What is Martz’s New Observatory?


Contributing Writer
Walt Pickut
Board of Directors, MMMAA

We humans have been looking up at the stars in wonder for thousands of years. Every culture throughout history has left evidence that they studied the night sky, measured it, mapped it and consulted its flawless clock. From Galileo’s first spyglass to the Hubble Space Telescope, ever more ingenious instruments have been built to aid the human eye in peering into the universe. But a telescope alone is not an observatory.

The Martz Observatory in Frewsburg has a new research telescope and has begun creating a new, second observatory dedicated to the science programs and STEM (Science, Technology, Engineering and Math) education in every school system in Chautauqua County. Funding is now being sought for the project. But an Observatory is a special architectural creation. It is not “a telescope in a building”.

An observatory is like a pair of glasses. Lenses to correct your nearsighted eyes are useless without their frames. Alone, both are of no use; together they become glasses.

A telescope is almost as useless as lenses without its own “frame”, the structure that houses it. Together, they make an observatory. An observatory is not “a building around a telescope” but a single, unified instrument with a single purpose.

Today’s observatories are different from observatories of old in another way too. Almost nobody climbs up a ladder any more in the dark on a cold night to look at the stars. Electronic eyes are thousands of times more sensitive than the human eye and can gather light without blinking for minutes and even hours. A warm, lighted control room or classroom will allow viewers to see the stars, the planets and the entire universe in brilliant colors and in subtle shades impossible for the eye to see in any other way.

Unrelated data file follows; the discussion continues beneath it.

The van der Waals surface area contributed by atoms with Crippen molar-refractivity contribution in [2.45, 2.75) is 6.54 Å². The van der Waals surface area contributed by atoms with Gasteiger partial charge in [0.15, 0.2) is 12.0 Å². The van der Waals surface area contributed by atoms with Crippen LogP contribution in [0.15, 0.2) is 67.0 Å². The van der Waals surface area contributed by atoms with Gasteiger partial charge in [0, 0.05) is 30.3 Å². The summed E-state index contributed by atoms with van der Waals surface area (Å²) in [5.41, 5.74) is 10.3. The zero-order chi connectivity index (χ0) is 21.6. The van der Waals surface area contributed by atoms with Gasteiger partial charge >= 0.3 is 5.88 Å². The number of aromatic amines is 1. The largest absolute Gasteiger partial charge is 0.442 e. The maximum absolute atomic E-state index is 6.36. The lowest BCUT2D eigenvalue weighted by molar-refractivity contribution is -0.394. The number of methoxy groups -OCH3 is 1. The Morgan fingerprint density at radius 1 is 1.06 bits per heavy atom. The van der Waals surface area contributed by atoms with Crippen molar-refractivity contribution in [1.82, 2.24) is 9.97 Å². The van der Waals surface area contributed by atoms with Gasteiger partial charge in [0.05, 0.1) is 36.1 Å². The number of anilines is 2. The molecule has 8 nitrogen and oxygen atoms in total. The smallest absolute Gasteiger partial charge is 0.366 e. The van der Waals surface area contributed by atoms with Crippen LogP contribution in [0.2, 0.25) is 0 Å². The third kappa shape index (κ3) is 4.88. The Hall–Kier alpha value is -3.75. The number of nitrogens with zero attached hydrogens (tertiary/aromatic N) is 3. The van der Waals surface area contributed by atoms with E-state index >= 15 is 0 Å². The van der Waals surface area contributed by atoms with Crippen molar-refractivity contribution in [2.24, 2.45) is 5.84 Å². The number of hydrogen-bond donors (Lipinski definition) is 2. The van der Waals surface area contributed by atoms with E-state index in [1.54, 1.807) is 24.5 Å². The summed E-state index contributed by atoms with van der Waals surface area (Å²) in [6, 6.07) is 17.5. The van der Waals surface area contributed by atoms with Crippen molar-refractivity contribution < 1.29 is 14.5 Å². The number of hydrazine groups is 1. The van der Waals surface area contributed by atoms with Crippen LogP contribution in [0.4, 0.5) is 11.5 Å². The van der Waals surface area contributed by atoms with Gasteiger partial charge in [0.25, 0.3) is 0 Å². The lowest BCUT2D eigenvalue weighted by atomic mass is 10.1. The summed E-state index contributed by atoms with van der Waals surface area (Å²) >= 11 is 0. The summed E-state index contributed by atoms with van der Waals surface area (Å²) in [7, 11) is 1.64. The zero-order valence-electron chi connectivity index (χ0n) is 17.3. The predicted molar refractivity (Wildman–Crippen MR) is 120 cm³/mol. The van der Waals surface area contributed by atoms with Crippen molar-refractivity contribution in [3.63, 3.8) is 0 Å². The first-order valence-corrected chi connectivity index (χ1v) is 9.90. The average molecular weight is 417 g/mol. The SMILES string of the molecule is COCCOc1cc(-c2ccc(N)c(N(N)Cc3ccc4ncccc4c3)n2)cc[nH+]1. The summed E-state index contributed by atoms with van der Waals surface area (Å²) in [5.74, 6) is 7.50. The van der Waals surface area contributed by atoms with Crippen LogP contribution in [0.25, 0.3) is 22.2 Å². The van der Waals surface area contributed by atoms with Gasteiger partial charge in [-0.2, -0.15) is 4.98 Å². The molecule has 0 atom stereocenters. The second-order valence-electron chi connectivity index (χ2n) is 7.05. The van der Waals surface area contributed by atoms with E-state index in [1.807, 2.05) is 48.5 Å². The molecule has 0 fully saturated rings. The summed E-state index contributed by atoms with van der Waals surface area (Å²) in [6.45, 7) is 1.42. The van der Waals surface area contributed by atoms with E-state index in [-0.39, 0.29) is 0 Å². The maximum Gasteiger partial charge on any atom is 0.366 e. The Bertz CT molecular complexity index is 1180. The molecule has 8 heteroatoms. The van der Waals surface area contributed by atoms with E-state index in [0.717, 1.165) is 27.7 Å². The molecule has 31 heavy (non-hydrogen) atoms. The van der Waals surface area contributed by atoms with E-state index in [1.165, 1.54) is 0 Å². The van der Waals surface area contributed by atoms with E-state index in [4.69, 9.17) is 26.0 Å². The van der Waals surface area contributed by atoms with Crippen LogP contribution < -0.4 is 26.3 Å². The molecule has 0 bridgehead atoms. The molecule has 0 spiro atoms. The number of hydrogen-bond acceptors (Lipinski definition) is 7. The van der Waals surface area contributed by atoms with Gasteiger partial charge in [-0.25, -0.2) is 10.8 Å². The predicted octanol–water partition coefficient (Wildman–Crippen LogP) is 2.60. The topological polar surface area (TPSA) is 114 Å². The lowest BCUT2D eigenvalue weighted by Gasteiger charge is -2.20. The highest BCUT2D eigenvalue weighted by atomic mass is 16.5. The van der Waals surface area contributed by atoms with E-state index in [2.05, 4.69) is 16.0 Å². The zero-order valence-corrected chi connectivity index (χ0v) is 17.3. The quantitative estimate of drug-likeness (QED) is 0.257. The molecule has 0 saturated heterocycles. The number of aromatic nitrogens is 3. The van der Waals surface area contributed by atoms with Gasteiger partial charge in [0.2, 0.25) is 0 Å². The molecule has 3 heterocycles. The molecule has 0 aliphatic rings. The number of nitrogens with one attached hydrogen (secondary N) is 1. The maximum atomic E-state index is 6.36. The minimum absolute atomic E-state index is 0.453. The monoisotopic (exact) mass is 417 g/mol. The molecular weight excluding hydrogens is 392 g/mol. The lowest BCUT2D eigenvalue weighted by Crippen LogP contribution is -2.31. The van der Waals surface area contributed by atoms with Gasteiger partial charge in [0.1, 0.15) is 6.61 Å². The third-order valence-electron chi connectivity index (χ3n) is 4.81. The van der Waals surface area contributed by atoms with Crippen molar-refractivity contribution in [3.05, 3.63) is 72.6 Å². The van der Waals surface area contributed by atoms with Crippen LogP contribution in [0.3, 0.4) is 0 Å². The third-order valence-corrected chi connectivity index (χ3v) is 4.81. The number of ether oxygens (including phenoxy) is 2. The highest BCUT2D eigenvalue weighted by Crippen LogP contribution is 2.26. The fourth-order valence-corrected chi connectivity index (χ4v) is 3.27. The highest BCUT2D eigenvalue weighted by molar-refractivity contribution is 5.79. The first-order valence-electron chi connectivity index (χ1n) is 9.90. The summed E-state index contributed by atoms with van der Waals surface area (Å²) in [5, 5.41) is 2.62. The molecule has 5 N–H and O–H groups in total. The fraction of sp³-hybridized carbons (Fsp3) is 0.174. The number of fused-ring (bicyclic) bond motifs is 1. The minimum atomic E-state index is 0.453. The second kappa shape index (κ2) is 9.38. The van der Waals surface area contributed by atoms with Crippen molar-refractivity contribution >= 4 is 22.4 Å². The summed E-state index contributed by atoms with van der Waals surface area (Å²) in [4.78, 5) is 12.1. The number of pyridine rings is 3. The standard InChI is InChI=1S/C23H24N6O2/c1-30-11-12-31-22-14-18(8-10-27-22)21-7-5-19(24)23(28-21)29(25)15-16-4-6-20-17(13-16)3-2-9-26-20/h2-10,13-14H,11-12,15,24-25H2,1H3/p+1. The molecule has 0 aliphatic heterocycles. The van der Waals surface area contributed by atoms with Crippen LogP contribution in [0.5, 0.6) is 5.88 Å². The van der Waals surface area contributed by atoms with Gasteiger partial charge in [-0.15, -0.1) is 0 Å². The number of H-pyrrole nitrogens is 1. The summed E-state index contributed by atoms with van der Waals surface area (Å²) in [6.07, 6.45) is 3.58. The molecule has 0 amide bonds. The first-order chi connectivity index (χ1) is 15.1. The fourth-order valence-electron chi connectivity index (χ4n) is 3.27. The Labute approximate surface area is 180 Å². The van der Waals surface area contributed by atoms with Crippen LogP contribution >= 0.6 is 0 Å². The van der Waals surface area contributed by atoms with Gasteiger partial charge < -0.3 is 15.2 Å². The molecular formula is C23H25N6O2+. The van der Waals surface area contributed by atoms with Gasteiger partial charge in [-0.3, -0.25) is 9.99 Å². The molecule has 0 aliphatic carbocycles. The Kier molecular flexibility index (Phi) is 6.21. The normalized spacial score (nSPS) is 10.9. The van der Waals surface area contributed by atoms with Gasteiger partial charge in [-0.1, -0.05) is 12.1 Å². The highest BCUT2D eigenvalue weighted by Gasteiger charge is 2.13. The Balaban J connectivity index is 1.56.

The control room, therefore, is as much a part of the telescope as the cockpit is part of the airplane; it’s not a separate “room”, it’s just the modern version of the eyepiece at the top of that rickety old ladder.

Martz Observatory invites viewers, new members and anyone who wants to be a stargazer to travel the universe with us and help support the building of one of America’s newest observatories.

Keep looking up!

News from the Marshal Martz Observatory and the universe beyond our skies is brought to our readers every month by Hall & Laury Optical at 707 Fairmount Ave Ste 10 Jamestown NY, the quality local source for the latest in fashion and highest of quality in glasses and optical aids of every kind, including repairs.

Previous articleDrug Awareness Night
Next articleCommunity Yard Sale at The Salvation Army
Walt Pickut
Walt Pickut’s writing career began with publishing medical research in1971 while working at the Jersey City Medical Center and the NYU Hospital and School of Medicine. Walt holds board registries in respiratory care and sleep technology as well as bachelor's degrees in biology and communication, and a master's degrees in physiology from Fairleigh-Dickinson University in New Jersey, with additional graduate work in mass communication completed at SUNY Amherst. He currently teaches Presentational Speaking in the Houghton College PACE program at JCC and holds memberships in the Society of Professional Journalists and the American Society of Business Publication Editors. He lives in Jamestown with his wife Nancy, an MSW social worker, and has three children: Dr. Cait Lamberton in Pittsburgh, Bill Pickut, a marketing executive in Chicago, and Rev. Matt Pickut in Plymouth, IN.